There is no doubt about the increasing pervasiveness of technology-driven nature, and why humans are on a path which is not going to be able to have us innovate a replacement that fosters meaningful connections to our surroundings. It is difficult to think about technology and nature together, but advances such as artificial intelligence (AI), which cannot be farther removed from the natural world, are also helping with conservation efforts. From the open oceans to the deepest parts of the world’s densest forests, technology has the potential to revolutionise the way we recognise, measure, monitor, and assess the myriad services and resources nature provides to us.
While we are rightly excited about our scientific knowledge, we are increasingly conscious of the harms we are doing when our technological powers go beyond local use of forces and resources, and into mass-scale control and redirection.
In our time, there is growing recognition that global peace is threatened, not just by an arms race, regional conflicts, and ongoing injustices between individuals and nations, but by an absence of proper regard for nature, by plundering of natural resources, and a gradual reduction of quality of life. Faced with widespread environmental destruction, people everywhere are coming to realise that we cannot continue using the good things of the Earth the way we did in the past. E.g., as WWF in Australia brings on new partners and pushes for novel uses of technology, we think that an informed, engaged public is crucial for this work, and we are continually striving to educate people about the challenges facing our planet, and what we are doing to address them.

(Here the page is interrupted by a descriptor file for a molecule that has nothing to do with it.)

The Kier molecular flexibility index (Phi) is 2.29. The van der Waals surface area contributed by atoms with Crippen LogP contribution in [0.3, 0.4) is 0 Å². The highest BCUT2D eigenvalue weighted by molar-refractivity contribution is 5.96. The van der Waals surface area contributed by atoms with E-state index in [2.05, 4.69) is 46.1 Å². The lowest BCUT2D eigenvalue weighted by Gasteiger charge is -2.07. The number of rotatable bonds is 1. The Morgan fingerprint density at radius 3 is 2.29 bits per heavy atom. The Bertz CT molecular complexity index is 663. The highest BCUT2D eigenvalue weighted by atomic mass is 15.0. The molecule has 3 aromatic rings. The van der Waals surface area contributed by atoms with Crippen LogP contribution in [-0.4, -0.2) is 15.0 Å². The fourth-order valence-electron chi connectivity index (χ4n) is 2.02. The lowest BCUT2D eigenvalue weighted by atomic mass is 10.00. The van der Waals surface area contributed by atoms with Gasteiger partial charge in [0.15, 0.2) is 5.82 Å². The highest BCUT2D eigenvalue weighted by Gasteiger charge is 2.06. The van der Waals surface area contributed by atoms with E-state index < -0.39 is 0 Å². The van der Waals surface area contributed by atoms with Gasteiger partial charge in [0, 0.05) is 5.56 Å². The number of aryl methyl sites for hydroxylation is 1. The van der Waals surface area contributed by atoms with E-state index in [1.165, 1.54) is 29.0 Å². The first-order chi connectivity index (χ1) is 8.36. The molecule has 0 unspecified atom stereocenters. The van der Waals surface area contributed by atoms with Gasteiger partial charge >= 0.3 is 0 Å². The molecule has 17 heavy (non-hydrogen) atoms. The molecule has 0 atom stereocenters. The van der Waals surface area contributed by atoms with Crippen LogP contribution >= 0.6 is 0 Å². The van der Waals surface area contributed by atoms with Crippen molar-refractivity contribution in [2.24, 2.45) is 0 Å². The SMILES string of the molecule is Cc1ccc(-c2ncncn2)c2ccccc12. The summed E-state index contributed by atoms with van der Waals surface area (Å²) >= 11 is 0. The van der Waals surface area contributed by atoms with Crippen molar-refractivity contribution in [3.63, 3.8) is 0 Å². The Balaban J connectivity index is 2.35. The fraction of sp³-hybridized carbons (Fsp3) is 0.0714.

We have a critical window of opportunity between now and mid-2023 to establish commitments and actions that will reverse the trends of natural decline before 2030, and help to secure human and environmental health and wellbeing. It is time to focus on solutions that we know exist or are potentially developing, and that is where technology, together with behaviour change, can help us reset the health of our nature and our planet. The pace of technology change is diverse, and it presents challenges to certain groups of people and societies which we will have to recognise and address in order to avoid marginalization and political conflicts.
In that sense, the physical and psychological benefits that we are seeing from technological nature this generation are likely to be diminished in future generations. While people are worried that computers are replacing the jobs of humans, a better-case scenario is that technology augments the capabilities of humans, and does functions humans dislike. No technology created by humans will ever completely replace nature’s technologies, which have been refined for hundreds of millions of years, to provide key services to keep life on earth.
The ultimate goal of innovation must be much broader, helping create the most intelligent future where humans enjoy the best possible quality of life. The Partnership Model is poor at anticipating possible problems arising from innovation, and it frequently fails, as it does not appreciate nature for itself, apart from its functional utility for humans. In contrast, technology may cause conflicts when the goals and values of the inventor are out of sync with those of the community – for example, in genetically modified (GM) crops.